Skip to main content

Law (4 years - Study Abroad in English) (Full-Time, 2018 Entry)

 

What will I learn?

Those choosing this course will follow the same programme as students on our three-year LLB course, but will spend their third year studying at one of our partner universities offering courses taught in English. We have links with overseas universities in many exciting parts of the world and past students have spent a year in Finland, the Netherlands, Australia, Hungary or Hong Kong. In your year abroad, you will take an approved group of modules at your chosen university, on which you will be examined locally. You will then return to Warwick to complete your final year, in which you can submit a dissertation in place of a full or half module.

Our Law three-year LLB degree enables you to develop an in-depth understanding of the technical and doctrinal aspects of the law, and a critical awareness of the role law can play in modern society. Warwick Law School is one of the leading law schools in the UK, and is renowned for its high-quality teaching and research. The School emphasises a contextual approach to, and international and comparative perspectives on, the study of law.

As well as studying legal judgments and statutes, you will gain valuable insights into the impact of economic, cultural and political change on law, and consider how law affects life beyond the courtroom and the lawyer’s office. Our graduates emerge with sought-after legal, research, writing and independent learning skills, and their comprehensive understanding of the law enables them to engage actively with policy debates. They also possess excellent presentation skills, gained through interactive and group-based learning.

Core first-year modules are designed to develop fundamental legal skills and to introduce key aspects of the English legal system and important subjects such as Criminal Law. From your second year, alongside core modules in areas including General Principles of Constitutional and Administrative Law, and Contact Law, you can choose optional modules tailored to your academic interests. Some of these can exempt you from professional law examiniations. Options available to current students include: International Criminal Law; Comparative Human Rights; Refugee and Asylum Law; Shakespeare and the Law; and Law, Seas and Eco-Systems. You can also take modules from other departments to reinforce your interdisciplinary skills. In your final year, you may be able to submit a dissertation in place of a full or half-module.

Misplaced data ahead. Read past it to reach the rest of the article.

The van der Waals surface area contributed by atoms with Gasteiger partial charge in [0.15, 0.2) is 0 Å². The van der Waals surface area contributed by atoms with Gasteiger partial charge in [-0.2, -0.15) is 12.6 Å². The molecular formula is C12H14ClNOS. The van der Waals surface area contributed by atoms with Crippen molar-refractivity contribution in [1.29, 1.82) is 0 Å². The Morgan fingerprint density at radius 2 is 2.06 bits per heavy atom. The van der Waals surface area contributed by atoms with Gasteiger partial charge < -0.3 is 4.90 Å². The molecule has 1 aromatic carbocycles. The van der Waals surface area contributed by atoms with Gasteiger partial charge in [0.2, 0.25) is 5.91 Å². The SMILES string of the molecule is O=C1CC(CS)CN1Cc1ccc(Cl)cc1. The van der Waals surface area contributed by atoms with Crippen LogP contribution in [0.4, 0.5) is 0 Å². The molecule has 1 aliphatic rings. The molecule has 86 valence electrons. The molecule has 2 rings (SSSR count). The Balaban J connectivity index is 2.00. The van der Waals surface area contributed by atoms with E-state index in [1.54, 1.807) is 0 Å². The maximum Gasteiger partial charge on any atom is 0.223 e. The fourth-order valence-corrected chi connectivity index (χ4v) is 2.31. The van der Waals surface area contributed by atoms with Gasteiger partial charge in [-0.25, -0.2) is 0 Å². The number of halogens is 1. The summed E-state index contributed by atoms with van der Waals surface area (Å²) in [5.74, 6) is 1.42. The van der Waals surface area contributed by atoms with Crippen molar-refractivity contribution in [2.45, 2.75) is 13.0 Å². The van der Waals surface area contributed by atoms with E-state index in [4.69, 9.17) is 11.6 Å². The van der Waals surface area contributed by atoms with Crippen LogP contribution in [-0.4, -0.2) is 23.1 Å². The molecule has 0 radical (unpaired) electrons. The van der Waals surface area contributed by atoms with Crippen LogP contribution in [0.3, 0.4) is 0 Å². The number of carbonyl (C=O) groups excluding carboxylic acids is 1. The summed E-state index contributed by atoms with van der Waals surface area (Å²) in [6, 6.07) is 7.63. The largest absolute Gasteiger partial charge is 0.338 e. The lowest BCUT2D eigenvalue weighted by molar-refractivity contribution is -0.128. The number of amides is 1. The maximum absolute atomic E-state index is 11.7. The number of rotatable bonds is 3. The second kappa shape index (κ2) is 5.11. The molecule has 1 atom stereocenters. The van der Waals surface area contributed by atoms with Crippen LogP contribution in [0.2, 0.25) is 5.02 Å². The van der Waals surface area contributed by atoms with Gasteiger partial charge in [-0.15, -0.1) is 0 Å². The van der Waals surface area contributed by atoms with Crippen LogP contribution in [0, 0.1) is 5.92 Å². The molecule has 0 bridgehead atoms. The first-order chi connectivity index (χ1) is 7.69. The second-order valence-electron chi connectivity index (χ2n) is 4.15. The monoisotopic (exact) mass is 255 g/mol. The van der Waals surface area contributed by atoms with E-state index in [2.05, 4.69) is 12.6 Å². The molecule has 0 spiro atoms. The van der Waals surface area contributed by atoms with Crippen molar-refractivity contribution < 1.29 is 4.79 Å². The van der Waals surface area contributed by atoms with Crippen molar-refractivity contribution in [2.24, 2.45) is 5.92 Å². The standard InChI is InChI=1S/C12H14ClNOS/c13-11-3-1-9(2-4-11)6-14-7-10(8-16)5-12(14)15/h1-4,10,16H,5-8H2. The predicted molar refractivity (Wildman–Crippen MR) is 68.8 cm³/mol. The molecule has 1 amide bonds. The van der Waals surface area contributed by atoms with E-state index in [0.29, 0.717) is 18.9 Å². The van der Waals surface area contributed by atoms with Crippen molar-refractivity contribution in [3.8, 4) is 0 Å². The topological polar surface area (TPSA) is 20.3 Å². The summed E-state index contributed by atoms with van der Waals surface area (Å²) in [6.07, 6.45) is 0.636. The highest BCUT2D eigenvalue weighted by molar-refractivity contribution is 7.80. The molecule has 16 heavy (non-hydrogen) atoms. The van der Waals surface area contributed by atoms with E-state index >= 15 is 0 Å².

How will I learn?

For each module you’ll usually have two lectures per week, plus regular seminars which offer opportunities for legal problem solving and discussion of ethical or policy issues relating to the law. Staff also have regular advice and feedback hours in which you can discuss issues outside the seminar setting. We employ a range of innovative teaching methods, such as performance based learning, reflective journals and dramatised dissertations.

Our contextual approach to law means that we ask for consistent work and for your full commitment throughout the course. In return, we will give you all the support and advice needed to help you realise your full potential.

How will I be assessed?

We offer a variety of assessment methods, with emphasis placed on continuing assessment through class tests, essays and other formative and summative written work. Depending on module choice, you may be able to weight your degree towards either examinations or essays.

Studying abroad

This course and our LLB with French or German Law courses have an integral year abroad, in which you will study approved law modules at one of our partner universities.

  • Entry Requirements

    A level AAA

    International Baccalaureate 38 points

  • These normally exclude General Studies and Critical Thinking.